Rationale: Low birth weight is associated with an increased risk of wheezing in childhood. Objectives: We examined the associations of longitudinally measured fetal and infant growth patterns with the risks of asthma symptoms in preschool children. Methods: This study was embedded in a population-based prospective cohort study among 5,125 children. Second- and third-trimester fetal growth characteristics (head circumference, femur length, abdominal circumference, and weight) were estimated by repeated ultrasounds. Infant growth (head circumference, length, and weight) was measured at birth and at the ages of 3, 6, and 12 months. Parental report of asthma symptoms until the age of 4 years was yearly obtained by questionnaires. Measurements and Main Results: Both fetal restricted and accelerated growth, defined as a negative or positive change of more than 0.67 standard deviation score, were not associated with asthma symptoms until the age of 4 years. Accelerated weight gain from birth to 3 months following normal fetal growth was associated with increased risks of asthma symptoms (overall odds ratio for wheezing: 1.44 [95% confidence interval: 1.22, 1.70]; shortness of breath: 1.32 [1.12, 1.56]; dry cough: 1.16 [1.01, 1.34]; persistent phlegm: 1.30 [1.07, 1.58]), but not with eczema (0.95 [0.80, 1.14]). These associations were independent of other fetal growth patterns and tended to be stronger for children of atopic mothers than for children of nonatopic mothers. Copyright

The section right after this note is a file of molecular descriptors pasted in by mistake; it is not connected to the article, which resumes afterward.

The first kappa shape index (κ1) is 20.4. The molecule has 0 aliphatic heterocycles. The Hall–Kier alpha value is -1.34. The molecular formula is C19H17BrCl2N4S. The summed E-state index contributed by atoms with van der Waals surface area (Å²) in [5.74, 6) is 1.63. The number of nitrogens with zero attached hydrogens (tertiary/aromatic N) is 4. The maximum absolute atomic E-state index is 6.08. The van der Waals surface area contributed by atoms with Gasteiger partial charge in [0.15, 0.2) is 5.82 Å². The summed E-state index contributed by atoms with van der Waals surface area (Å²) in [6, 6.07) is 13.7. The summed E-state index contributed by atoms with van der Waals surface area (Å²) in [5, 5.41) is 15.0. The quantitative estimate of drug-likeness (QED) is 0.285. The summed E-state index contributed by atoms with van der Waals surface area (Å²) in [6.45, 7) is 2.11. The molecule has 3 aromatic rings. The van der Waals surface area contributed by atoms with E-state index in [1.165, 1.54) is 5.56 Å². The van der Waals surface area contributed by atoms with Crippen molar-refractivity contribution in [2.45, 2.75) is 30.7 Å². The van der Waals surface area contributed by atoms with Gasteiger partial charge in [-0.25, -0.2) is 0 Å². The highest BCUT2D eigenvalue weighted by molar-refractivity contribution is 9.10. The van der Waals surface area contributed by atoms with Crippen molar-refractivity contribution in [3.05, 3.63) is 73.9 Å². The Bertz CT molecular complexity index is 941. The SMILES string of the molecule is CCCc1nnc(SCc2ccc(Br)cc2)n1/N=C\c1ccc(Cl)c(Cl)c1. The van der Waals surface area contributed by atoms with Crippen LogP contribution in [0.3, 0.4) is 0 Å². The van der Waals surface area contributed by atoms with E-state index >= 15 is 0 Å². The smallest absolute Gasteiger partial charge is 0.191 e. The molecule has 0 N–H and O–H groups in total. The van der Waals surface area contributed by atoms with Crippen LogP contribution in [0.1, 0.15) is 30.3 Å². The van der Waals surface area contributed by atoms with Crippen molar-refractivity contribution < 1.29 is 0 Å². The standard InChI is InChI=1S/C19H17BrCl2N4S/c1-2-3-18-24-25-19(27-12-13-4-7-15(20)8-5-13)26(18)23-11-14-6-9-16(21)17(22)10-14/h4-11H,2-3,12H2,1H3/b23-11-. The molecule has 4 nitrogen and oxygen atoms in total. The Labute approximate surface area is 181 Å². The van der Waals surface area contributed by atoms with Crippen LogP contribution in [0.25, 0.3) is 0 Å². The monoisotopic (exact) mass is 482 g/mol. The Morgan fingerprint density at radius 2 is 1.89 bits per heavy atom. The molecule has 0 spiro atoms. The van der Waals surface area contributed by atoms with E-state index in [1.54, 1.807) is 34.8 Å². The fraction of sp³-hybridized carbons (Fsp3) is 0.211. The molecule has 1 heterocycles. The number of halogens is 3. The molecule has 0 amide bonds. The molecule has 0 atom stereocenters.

dx.doi.org/10.1164/rccm.201107-1266OC, hdl.handle.net/1765/67072
American Journal of Respiratory and Critical Care Medicine
This work was funded by the European Commission 7th Framework Programme; grant id fp7/229571 - Respiratory Science Promoted by International Research Exchanges (RESPIRE)
Department of Pediatrics

van der Sonnenschein-Voort, A.M.M, Jaddoe, V.W.V, Raat, H, Moll, H.A, Hofman, A, de Jongste, J.C, & Duijts, L. (2012). Fetal and infant growth and asthma symptoms in preschool children: The generation R study. American Journal of Respiratory and Critical Care Medicine, 185(7), 731–737. doi:10.1164/rccm.201107-1266OC